The rise of server-based flash caching and other technologies like local performant storage pools, whether virtual storage appliances like the HP StoreVirtual VSA or VMware’s VSAN, marks a possible return to the days of the pizza box server in data centers across the world.
HyTrust released their version 3.5 of their virtualization security proxy and compliance tool. This tool is core to a growing ecosystem of partners and systems. HyTrust has also expanded its role within the Secure Hybrid Cloud by covering more of what is traditionally part of the data center. HyTrust is a proxy that sits between an administrator and sensitive systems by providing advanced role based access controls but also advanced logging. With HyTrust fronting your VMware vSphere environment, HP ILO, Cisco UCS UIM, Nexus Switches, administrators gain a fine grain level of control over actions, improved logging in these environments, and the ability to vault critical passwords.
Keeping in mind that the best server and storage IO is the one that you do not have to do, then second best is that which has the least impact combined with best benefit to an application. This is where SSD, including DRAM- and NAND-flash-based solutions, comes into the conversation for storage performance optimization.
HP announced the newest addition to the top of their thin client device line. The t820 series focuses on delivering the highest level of performing thin clients, targeting users that historically have not been able to use thin clients in the past. In a press release on August 19th, “There is new and growing demand in today’s market for quad-core processing and multimedia graphics on thin clients,” said Jeff Groudan, marketing director, Thin Clients, HP. “With the HP t820, we’ve delivered a more advanced thin client solution to give companies the speed and performance required for their most demanding applications.”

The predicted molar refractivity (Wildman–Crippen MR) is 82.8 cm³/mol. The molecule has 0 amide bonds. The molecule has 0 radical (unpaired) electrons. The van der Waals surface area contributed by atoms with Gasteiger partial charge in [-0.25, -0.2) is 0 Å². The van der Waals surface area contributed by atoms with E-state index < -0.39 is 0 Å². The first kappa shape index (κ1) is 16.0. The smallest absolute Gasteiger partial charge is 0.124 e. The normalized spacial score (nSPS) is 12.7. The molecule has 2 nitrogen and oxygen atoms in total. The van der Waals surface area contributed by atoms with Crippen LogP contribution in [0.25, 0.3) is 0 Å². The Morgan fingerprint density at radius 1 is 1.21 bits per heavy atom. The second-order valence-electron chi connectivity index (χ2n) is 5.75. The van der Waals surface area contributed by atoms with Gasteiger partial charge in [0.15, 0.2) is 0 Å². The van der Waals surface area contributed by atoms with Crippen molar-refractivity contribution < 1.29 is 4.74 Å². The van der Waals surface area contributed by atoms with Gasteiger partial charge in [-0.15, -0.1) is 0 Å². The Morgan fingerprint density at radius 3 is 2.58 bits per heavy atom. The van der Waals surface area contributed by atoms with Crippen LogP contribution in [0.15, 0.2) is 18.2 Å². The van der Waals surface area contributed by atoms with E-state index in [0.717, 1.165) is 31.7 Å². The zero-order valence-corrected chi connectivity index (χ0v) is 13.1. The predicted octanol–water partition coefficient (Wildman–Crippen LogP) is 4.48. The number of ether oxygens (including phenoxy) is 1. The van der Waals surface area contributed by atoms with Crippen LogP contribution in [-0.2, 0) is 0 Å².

On the May 30th Virtualization Security Podcast, Michael Webster (@vcdxnz001) joined us Live from HP Discover to discuss what we found at the show and other similar tools around the industry. The big data security news was a loosely coupled product named HAVEn which is derived from several products: Hadoop, Autonomy, Vertica, Enterprise Security, and any number of Apps. HAVEn’s main goal is to provide a platform on top of which HP and others can produce big data applications using Autonomy for unstructured data, Vertica for structured data, Enterprise Security for data governance and hadoop. HP has already built several security tools upon HAVEn, and I expect more. Even so, HAVEn is not the only tools to provide this functionality, but it may be the only one to include data governance in from the beginning.
Last week HP announced their “second generation” HP Moonshot 1500 enclosure and Intel Atom S1260-based Proliant Moonshot systems, a high-density computing solution targeted at hyperscale computing workloads. They’re billing it as the first “software defined server” and claiming that it can save 89 percent of energy, 80 percent space, and 77 percent of the cost of their DL380 servers.
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We’ve discussed the fact that VDI appliance makers were making good progress simplifying adoption of a virtual desktop infrastructure. An appliance-based route to market can be seen as win-win: being designed both to reduce cost and complexity of implementation (for the customer) and shorten sales cycles (for the vendor). So goes the theory. To understand this theory further one VDI appliance vendor, Pivot3, commissioned Dimensional Research to survey global IT in order to get real-world insight into the state of VDI.
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Depending upon what your or somebody else’s definition of a storage hypervisor is, you may or may not be using one or realize it.
If your view of a storage hypervisor is a storage IO optimization technology to address performance and other issues with virtual machines (VMs) and their hypervisors, such as Virsto or ScaleIO along with others, you might be calling those storage hypervisors as opposed to middleware, management tools, drivers, plug-in, shims, accelerators, or optimizers.